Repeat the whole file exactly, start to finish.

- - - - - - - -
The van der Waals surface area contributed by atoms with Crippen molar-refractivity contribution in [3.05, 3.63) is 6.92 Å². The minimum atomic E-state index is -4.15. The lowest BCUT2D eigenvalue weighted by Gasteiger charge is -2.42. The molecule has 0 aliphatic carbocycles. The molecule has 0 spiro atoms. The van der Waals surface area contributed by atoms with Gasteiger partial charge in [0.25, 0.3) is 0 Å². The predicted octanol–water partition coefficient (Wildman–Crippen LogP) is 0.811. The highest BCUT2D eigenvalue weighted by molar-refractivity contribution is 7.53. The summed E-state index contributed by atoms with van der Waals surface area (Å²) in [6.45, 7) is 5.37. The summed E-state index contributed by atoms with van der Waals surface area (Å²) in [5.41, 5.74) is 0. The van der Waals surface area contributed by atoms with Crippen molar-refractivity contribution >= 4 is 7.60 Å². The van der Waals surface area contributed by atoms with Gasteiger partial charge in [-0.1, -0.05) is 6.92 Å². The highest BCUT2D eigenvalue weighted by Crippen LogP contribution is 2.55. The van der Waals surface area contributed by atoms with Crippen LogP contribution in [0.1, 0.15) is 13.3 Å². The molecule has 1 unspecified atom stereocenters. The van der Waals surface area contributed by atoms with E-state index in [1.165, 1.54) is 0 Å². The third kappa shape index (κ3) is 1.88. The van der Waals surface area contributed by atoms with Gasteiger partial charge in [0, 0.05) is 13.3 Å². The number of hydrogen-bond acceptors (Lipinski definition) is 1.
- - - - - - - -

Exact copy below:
The van der Waals surface area contributed by atoms with Crippen molar-refractivity contribution in [3.05, 3.63) is 6.92 Å². The minimum atomic E-state index is -4.15. The lowest BCUT2D eigenvalue weighted by Gasteiger charge is -2.42. The molecule has 0 aliphatic carbocycles. The molecule has 0 spiro atoms. The van der Waals surface area contributed by atoms with Gasteiger partial charge in [0.25, 0.3) is 0 Å². The predicted octanol–water partition coefficient (Wildman–Crippen LogP) is 0.811. The highest BCUT2D eigenvalue weighted by molar-refractivity contribution is 7.53. The summed E-state index contributed by atoms with van der Waals surface area (Å²) in [6.45, 7) is 5.37. The summed E-state index contributed by atoms with van der Waals surface area (Å²) in [5.41, 5.74) is 0. The van der Waals surface area contributed by atoms with Crippen molar-refractivity contribution >= 4 is 7.60 Å². The van der Waals surface area contributed by atoms with Gasteiger partial charge in [-0.1, -0.05) is 6.92 Å². The highest BCUT2D eigenvalue weighted by Crippen LogP contribution is 2.55. The van der Waals surface area contributed by atoms with Crippen LogP contribution in [0.1, 0.15) is 13.3 Å². The molecule has 1 unspecified atom stereocenters. The van der Waals surface area contributed by atoms with E-state index in [1.165, 1.54) is 0 Å². The third kappa shape index (κ3) is 1.88. The van der Waals surface area contributed by atoms with Gasteiger partial charge in [0, 0.05) is 13.3 Å². The number of hydrogen-bond acceptors (Lipinski definition) is 1.